The holiday season is traditionally a time for joy and celebration. Family and friends gather together. Homes are decorated, parties are planned, and gifts are exchanged. But the season can also have another side — one that feels more somber than festive. When my grandmother passed away around Thanksgiving a few years ago, it was hard to summon up holiday cheer. While still mourning her death, I found it difficult to get into the spirit of the season. Still, I was determined to try.
I learned a lot during that time about how important it is to find joy even when things are hard. Here’s how I did it:
When I was a kid, I always looked forward to going to my grandparents’ house to see my relatives on Christmas Eve. We would eat dinner as a family, open presents, and attend midnight Mass. These traditions took on a new meaning as time went on and things changed. Although my grandparents have passed on, my brother moved overseas, and my cousins got married and started new traditions with their spouses, the remaining family members still get together. Because there are fewer people present and it’s a little less chaotic, there are more opportunities to connect on a deeper level. I have realized that traditions — whether they’ve been long-established or are brand new — provide me with a sense of grounding and peace.
Since I was a teen, I’ve embraced the holidays as a time to let my creativity flourish. Baking cookies or cooking, decorating my home, or making homemade presents are all activities that help to put me in the holiday mood. A few years ago, I made some small Christmas wreaths for a few close friends. I found inexpensive supplies at a local craft store and personalized them in styles that I thought each person would like. It was a time-consuming project, but it gave me a sense of satisfaction and brought joy to those who received them.
If you know of someone who is far away from home, or doesn’t have family they can spend time with, include them in your holiday celebrations or plan something special together. Sometimes, just being with friends or loved ones can lift a person’s spirits. If that’s not possible, make a point of calling them on the holiday to let them know they aren’t forgotten. On Christmas, I call my uncle who lives across the country. We catch up and share our latest news. He has an amazing sense of humor and always makes me laugh. While email and texting are efficient, nothing can beat the sound of hearing someone’s voice. I also send Christmas cards to friends who don’t live nearby to let them know that they are in my thoughts.
Though the weeks between Thanksgiving and New Year’s are often busy and seem to fly by, find whatever time you can to help others. There are ample opportunities to lend a hand, from volunteering with an established charity like a local soup kitchen or a national animal rescue organization like the Humane Society to simply keeping your radar up for chances to be helpful to others throughout your day. To find charitable organizations who could benefit from your help, visit: Volunteer Match or All for Good.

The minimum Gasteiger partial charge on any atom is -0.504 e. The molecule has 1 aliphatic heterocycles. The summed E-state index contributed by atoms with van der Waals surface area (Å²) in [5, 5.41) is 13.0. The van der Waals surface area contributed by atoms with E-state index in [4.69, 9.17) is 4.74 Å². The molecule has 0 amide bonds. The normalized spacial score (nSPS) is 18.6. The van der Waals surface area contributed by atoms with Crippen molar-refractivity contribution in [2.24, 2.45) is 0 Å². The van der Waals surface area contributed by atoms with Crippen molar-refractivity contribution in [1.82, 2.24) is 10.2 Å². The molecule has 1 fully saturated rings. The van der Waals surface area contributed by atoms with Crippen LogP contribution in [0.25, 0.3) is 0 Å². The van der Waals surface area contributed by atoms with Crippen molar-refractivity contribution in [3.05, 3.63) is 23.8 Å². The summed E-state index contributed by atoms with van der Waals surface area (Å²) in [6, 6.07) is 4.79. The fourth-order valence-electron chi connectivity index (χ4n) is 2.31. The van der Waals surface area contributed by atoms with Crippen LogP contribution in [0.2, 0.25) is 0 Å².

One of my friends helps to feed the homeless by working at a soup kitchen on Christmas Eve. Another collects toiletries to donate to a women’s shelter. What may seem like a small act of kindness can be greatly appreciated by those in need. Helping others brings the true spirit of the season to life in tangible ways.
Make new memories
I still remember how I felt as a child when I jumped out of bed and dashed downstairs to see what Santa had left under the tree — and if he ate the snacks I put out. (Apparently, he really does like chocolate chip cookies.) It wasn’t just discovering the presents themselves that was so much fun, but the experience of anticipation and surprise.
As an adult, I try to retain that sense of joy with whatever new memories I have the opportunity to create by staying present in the moment and remembering how quickly time passes. As Christmas approaches, I look forward to seeing my 95-year-old grandmother and hearing more stories about what life was like when she was a young woman. I savor each holiday I get to spend with her.
When all is said and done, allow yourself to sit back and enjoy the moment. Though the build up to the holidays can feel hectic (and a bit exhausting), the days themselves pass quickly each year. Take time to savor the moments and allow yourself to appreciate the reasons why we celebrate. I give myself permission to take it easier – for me, this means nestling in with movies and good books – during the week between Christmas and New Year’s in order to recharge for the year to come.
It can be easy to feel melancholy and overwhelmed during this time of year, especially if you or your family have recently experienced difficulties or loss. But, however you choose to spend your holidays, the season offers many opportunities to remember loved ones no longer with us, to connect in meaningful ways with those who are, and to make new memories while honoring the old.
Originally published on December 12, 2019.